Nov 112014
 November 11, 2014

regulate marijuana like alcohol nevadaThere are currently four states that have legalized marijuana, along with Washington D.C.. Those states of course are Colorado, Washington, Oregon, and Alaska. 2015 will likely see one or more states legalize marijuana via their legislature. States that try to legalize via the legislature but don’t succeed will likely push for an initiative for the 2016 election. Nevada is poised to do both. The Nevada Coalition to Regulate Marijuana Like Alcohol has turned in enough signatures to put marijuana legalization in front of the Nevada Legislature, and if the Nevada Legislature fails to pass it, it automatically goes before voters in 2016. Per the Las Vegas Review Journal:

Joe Brezny with the Coalition to Regulate Marijuana Like Alcohol said the group plans to turn in about 170,000 signatures to county clerks on Wednesday. The group needs 101,667 signatures from registered Nevada voters to qualify the measure.

Brezny said he expects to have nearly two times the number of signatures needed in each of the state’s four congressional districts.

The deadline for initiative petitions is Tuesday, but since it is Veterans Day and a state and federal holiday, Brezny said Wednesday is the deadline.

Polling has been favorable to marijuana legalization in Nevada. If enough of the signatures are validated, which I’m sure that will happen, than the Nevada Legislature will be in a similar position that the Oregon Legislature was in. The organizers behind Oregon Measure 91 came to the Oregon Legislature first to give them a chance to do what was right and end marijuana prohibition. It afforded an opportunity to the Oregon Legislature to have a say in what marijuana legalization would look like. The Oregon Legislature essentially passed on the offer, and now gets to live with the will of the voters (which is a good thing!). Hopefully the Nevada Legislature will be more sensible, and if not, here’s to Nevada legalizing in 2016!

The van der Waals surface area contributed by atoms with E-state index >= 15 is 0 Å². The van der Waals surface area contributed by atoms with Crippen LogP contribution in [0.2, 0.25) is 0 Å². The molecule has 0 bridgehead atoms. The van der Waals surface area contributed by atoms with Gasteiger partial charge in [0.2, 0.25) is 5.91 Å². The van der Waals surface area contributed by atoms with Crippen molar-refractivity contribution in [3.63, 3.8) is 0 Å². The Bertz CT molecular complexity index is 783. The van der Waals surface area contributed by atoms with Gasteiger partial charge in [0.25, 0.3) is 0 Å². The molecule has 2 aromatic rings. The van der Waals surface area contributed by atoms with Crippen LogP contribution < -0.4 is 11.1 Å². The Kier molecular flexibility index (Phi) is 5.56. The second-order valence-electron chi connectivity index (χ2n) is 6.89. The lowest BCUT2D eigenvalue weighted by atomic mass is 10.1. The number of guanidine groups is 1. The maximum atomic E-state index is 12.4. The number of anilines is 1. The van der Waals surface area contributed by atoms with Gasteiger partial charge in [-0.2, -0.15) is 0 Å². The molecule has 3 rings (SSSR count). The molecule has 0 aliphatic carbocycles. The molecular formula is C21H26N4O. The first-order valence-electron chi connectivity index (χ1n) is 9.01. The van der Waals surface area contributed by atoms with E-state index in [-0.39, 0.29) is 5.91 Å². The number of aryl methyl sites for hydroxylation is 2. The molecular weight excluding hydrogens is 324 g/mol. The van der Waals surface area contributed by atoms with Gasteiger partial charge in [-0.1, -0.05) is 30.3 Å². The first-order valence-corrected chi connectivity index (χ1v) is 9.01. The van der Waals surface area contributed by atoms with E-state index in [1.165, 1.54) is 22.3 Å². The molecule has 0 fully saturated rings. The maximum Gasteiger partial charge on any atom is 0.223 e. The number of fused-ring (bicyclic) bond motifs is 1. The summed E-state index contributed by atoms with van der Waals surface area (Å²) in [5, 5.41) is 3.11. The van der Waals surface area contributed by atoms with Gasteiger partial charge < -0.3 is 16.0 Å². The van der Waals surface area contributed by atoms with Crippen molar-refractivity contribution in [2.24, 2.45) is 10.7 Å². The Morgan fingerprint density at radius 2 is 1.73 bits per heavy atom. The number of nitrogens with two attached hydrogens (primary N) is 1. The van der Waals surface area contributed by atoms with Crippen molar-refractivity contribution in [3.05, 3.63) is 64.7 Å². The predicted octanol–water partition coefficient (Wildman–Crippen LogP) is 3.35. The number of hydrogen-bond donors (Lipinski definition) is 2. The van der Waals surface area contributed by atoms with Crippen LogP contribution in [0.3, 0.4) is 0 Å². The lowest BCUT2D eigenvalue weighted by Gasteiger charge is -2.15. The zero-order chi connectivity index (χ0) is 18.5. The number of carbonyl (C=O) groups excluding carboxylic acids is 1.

Comments

comments

About Johnny Green

Dissenting opinions are welcome, insults and personal attacks are discouraged and hate speech will not be tolerated. Spammers and people trying to buy or sell cannabis or any drugs will be banned. Read our comment policy and FAQ for more information

  8 Responses to “Nevada Likely Has Enough Signatures To Put Marijuana Legalization To A Vote”

  1.  

    [Federal] Judge Could Smash Marijuana Law
    A U.S. District Judge in California is examining the legality of America’s marijuana laws, and she may be on the verge of throwing the entire system into chaos.

    “It’s earth-shattering to even have this hearing,”
    per Stetson University College of Law Professor Adam Levine..
    http://www.thedailybeast.com/articles/2014/11/04/pot-s-day-in-court.html

    Case: “United States v. Pickard, et. al., No. 2:11-CR-0449-KJ”

    This could be Huge! No matter which way the judge rules, the case will be appealed to the next-higher court, the United States Court of Appeals for the Ninth Circuit. This is a story more than worth following.
    About $14 billion worth.

    ” .. if all 50 states and the federal government legalized cannabis, combined sales for both medical and retail marijuana could balloon to $35 billion a year by 2020.. If the federal government doesn’t end prohibition and the trajectory of state legalization continues on its current path, with more, but not all, states legalizing marijuana in some form, the industry in 2020 would still be worth $21 billion..” according to a new report from GreenWave Advisors, a research and advisory firm that serves the emerging marijuana industry in the U.S.